The rocket engine with one of the most storied histories in spaceflight, the RS-25, is returning to space for a second act – this time to send humans on the Artemis missions to explore the Moon.
As the space shuttle main engine, the RS-25 has a proven record of launching 135 missions spanning over three decades. At the end of the shuttle program in 2011, 16 RS-25 engines that helped build NASA’s International Space Station and deploy the Hubble Space Telescope, among other achievements, were stored away.
When NASA began scouting engines to power America’s next super heavy-lift rocket, the Space Launch System (SLS), the RS-25 offered an opportunity to forgo costs of developing a new engine, and the ability to leverage the assets, capabilities, and experience of the Space Shuttle Program.
“It is one of the most reliable, efficient, high-performance engines ever built and was way ahead of its time when considering design, engineering and performance,” said Johnny Heflin, manager of the SLS Liquid Engines Office at NASA’s Marshall Space Flight Center in Huntsville, Alabama. “The fact that this engine has the versatility to launch the SLS is a testament to the professionals who first built it back in the 70s, as well as the incredible people that have continually improved it along its 30-plus year history.”
However, getting the engine to fly the new mega rocket was not a matter of “plug and play.” Engineers made several design improvements to ready the RS-25 for flight in the more demanding SLS environment.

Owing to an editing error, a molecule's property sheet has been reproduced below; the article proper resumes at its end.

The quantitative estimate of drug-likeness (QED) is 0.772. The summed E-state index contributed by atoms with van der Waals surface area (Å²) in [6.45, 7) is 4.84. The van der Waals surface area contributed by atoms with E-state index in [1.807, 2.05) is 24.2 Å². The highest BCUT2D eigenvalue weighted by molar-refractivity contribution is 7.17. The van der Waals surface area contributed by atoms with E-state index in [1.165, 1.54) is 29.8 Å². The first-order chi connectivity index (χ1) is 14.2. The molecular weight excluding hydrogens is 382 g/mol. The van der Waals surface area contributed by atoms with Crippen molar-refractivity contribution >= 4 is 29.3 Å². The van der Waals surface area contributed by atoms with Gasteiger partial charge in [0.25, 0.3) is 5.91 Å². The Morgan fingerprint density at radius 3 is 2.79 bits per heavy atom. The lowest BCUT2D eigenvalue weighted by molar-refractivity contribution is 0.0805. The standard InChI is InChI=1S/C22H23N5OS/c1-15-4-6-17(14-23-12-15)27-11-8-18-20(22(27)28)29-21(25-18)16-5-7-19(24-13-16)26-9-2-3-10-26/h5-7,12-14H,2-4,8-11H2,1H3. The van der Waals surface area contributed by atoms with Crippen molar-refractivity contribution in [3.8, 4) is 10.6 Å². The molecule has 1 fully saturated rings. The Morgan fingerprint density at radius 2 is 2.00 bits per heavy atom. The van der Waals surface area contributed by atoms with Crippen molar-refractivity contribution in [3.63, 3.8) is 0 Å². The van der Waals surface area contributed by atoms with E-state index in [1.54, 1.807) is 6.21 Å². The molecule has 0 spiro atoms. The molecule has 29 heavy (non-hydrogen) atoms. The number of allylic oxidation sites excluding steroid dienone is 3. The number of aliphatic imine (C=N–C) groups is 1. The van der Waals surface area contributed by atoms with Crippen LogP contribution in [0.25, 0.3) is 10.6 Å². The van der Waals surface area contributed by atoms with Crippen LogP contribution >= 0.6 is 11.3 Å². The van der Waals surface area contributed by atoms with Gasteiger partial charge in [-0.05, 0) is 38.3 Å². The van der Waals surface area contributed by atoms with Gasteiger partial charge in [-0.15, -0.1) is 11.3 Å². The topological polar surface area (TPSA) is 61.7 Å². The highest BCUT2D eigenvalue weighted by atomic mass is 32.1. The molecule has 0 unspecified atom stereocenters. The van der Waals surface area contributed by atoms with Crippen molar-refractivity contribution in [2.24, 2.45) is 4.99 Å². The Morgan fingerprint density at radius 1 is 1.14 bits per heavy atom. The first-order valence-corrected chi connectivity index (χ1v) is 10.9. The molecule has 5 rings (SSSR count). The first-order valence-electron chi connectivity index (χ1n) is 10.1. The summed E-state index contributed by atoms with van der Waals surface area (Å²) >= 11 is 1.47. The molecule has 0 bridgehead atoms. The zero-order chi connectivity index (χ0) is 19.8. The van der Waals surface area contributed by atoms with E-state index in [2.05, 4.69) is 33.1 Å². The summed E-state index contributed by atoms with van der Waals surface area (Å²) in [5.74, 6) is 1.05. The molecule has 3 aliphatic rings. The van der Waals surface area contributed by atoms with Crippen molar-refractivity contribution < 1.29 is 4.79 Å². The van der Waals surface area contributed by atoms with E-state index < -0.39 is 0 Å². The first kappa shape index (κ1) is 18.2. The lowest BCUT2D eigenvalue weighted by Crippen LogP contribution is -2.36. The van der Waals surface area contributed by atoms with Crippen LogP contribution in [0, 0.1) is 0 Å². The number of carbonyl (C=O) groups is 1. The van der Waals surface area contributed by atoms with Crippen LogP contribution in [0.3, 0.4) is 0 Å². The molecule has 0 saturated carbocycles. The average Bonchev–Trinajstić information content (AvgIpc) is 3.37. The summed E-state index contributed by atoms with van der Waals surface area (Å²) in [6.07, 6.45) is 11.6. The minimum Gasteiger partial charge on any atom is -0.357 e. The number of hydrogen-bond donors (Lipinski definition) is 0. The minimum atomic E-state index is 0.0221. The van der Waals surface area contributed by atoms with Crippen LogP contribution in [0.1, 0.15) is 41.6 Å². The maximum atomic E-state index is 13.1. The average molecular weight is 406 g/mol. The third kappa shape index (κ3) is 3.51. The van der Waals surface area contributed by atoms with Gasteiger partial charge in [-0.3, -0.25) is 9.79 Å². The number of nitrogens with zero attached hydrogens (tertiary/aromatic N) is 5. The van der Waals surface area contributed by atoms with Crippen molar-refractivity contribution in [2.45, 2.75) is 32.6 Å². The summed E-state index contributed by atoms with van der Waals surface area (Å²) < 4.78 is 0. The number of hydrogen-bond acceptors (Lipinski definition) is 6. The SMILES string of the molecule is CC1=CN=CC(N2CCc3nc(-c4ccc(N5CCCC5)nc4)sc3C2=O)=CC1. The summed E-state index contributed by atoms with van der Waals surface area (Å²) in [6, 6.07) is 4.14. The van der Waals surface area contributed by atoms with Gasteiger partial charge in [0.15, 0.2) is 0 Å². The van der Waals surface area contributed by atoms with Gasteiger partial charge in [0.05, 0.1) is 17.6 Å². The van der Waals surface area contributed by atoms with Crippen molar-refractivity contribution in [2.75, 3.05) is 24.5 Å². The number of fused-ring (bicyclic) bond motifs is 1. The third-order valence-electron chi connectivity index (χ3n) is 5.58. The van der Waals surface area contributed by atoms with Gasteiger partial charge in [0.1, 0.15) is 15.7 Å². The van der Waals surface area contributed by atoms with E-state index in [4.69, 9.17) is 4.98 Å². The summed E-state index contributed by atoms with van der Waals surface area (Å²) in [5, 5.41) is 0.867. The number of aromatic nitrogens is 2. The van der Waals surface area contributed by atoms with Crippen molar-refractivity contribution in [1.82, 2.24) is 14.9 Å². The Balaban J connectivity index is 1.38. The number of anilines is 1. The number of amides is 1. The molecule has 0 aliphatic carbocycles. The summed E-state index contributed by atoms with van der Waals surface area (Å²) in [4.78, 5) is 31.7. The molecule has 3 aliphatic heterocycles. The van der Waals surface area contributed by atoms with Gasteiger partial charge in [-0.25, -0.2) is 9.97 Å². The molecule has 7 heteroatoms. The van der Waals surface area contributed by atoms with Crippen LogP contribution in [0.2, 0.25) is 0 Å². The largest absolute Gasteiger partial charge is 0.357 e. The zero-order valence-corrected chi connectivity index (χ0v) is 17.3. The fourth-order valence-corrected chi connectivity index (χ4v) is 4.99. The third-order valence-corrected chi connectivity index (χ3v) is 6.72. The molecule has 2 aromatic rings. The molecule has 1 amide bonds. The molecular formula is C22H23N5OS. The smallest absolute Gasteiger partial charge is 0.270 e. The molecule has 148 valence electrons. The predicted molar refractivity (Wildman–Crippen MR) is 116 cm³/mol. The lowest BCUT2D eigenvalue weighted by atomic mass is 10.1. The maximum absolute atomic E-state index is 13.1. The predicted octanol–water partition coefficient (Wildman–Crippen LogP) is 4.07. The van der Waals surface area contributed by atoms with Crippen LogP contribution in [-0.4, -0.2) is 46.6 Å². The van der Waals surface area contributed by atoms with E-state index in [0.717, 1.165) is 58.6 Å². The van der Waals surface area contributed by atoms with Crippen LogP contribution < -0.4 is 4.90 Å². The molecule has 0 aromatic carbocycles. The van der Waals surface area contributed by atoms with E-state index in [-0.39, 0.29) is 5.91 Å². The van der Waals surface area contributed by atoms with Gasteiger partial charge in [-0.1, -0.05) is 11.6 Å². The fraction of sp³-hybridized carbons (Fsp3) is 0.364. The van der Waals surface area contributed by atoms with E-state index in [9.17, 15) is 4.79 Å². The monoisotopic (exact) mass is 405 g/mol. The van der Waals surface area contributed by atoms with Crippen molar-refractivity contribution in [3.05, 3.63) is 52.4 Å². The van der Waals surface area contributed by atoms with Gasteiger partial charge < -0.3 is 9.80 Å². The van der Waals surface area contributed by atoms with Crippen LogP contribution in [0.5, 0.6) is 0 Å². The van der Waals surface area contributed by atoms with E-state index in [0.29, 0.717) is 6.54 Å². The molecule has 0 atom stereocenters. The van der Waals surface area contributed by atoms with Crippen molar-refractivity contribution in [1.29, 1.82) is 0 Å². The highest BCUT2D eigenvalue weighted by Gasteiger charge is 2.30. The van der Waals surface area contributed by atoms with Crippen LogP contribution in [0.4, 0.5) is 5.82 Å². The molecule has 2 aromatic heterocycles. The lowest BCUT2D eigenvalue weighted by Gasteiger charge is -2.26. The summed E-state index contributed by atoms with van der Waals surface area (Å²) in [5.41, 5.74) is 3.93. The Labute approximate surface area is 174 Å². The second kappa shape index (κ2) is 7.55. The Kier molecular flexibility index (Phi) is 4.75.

Engineers adapt the RS-25 for SLS rocket
In 2015, when NASA and Aerojet Rocketdyne began adapting the heritage engines, one of the first parts they redesigned was the obsolete flight controllers. Often referred to as the brain of the engine, because of its role to actively control engine operation and manage command and data protocols between the engine and spacecraft, the RS-25 needed a supercomputer capable of handling the modern SLS algorithms.
Just changing the engine’s control systems wasn’t enough to prepare this engine to operate the most powerful rocket ever built. The SLS architecture was different from that of its shuttle predecessor, and engineers adapted the RS-25 engine for its new role.
The space shuttle afforded three RS-25s the comfort of riding farther away from the main solid rocket booster during flight, which created less extreme thermal conditions. With the SLS design, four engines sit at the base of the rocket’s core stage, directly next to the two solid rocket boosters. In this scenario, the RS-25 engine nozzles take on extreme base heating, especially during the first two minutes of flight when the booster fuel is burned.
“Those engine nozzles are getting blasted by the extreme heat exiting the two solid rocket boosters,” said Philip Benefield, team lead for engines systems and requirements. “It’s as if the engines are flying next to two giant heat lamps during its ascent.”